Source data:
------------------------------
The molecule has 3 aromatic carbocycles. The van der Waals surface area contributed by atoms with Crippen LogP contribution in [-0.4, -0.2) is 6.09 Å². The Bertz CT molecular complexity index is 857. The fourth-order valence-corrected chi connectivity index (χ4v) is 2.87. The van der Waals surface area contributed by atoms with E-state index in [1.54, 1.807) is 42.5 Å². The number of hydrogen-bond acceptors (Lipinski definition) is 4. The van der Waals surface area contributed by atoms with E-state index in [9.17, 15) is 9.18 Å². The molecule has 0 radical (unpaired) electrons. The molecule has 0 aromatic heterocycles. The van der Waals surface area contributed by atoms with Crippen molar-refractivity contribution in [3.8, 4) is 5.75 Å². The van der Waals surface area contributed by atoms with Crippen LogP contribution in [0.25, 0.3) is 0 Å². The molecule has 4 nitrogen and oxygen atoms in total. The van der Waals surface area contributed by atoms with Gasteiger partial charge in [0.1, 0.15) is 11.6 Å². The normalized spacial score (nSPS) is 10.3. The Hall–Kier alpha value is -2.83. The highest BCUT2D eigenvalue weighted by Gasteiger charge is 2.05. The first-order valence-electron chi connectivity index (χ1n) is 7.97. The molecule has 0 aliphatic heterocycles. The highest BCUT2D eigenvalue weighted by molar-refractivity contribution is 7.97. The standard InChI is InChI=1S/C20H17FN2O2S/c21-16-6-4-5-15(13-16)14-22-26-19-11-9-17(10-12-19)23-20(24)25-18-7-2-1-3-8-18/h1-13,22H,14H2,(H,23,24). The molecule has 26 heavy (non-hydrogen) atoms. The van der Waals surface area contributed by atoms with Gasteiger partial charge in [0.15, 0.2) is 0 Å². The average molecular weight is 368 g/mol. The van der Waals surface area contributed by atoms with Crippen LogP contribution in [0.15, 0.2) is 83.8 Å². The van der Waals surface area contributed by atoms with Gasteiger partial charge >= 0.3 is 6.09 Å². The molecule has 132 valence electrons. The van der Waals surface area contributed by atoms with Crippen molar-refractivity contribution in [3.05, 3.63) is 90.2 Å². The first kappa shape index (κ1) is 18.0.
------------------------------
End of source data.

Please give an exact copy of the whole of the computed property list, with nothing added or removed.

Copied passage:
The molecule has 3 aromatic carbocycles. The van der Waals surface area contributed by atoms with Crippen LogP contribution in [-0.4, -0.2) is 6.09 Å². The Bertz CT molecular complexity index is 857. The fourth-order valence-corrected chi connectivity index (χ4v) is 2.87. The van der Waals surface area contributed by atoms with E-state index in [1.54, 1.807) is 42.5 Å². The number of hydrogen-bond acceptors (Lipinski definition) is 4. The van der Waals surface area contributed by atoms with E-state index in [9.17, 15) is 9.18 Å². The molecule has 0 radical (unpaired) electrons. The molecule has 0 aromatic heterocycles. The van der Waals surface area contributed by atoms with Crippen molar-refractivity contribution in [3.8, 4) is 5.75 Å². The van der Waals surface area contributed by atoms with Crippen LogP contribution in [0.25, 0.3) is 0 Å². The molecule has 4 nitrogen and oxygen atoms in total. The van der Waals surface area contributed by atoms with Gasteiger partial charge in [0.1, 0.15) is 11.6 Å². The normalized spacial score (nSPS) is 10.3. The Hall–Kier alpha value is -2.83. The highest BCUT2D eigenvalue weighted by Gasteiger charge is 2.05. The first-order valence-electron chi connectivity index (χ1n) is 7.97. The molecule has 0 aliphatic heterocycles. The highest BCUT2D eigenvalue weighted by molar-refractivity contribution is 7.97. The standard InChI is InChI=1S/C20H17FN2O2S/c21-16-6-4-5-15(13-16)14-22-26-19-11-9-17(10-12-19)23-20(24)25-18-7-2-1-3-8-18/h1-13,22H,14H2,(H,23,24). The molecule has 26 heavy (non-hydrogen) atoms. The van der Waals surface area contributed by atoms with Gasteiger partial charge in [0.15, 0.2) is 0 Å². The average molecular weight is 368 g/mol. The van der Waals surface area contributed by atoms with Crippen LogP contribution in [0.15, 0.2) is 83.8 Å². The van der Waals surface area contributed by atoms with Gasteiger partial charge >= 0.3 is 6.09 Å². The molecule has 132 valence electrons. The van der Waals surface area contributed by atoms with Crippen molar-refractivity contribution in [3.05, 3.63) is 90.2 Å². The first kappa shape index (κ1) is 18.0.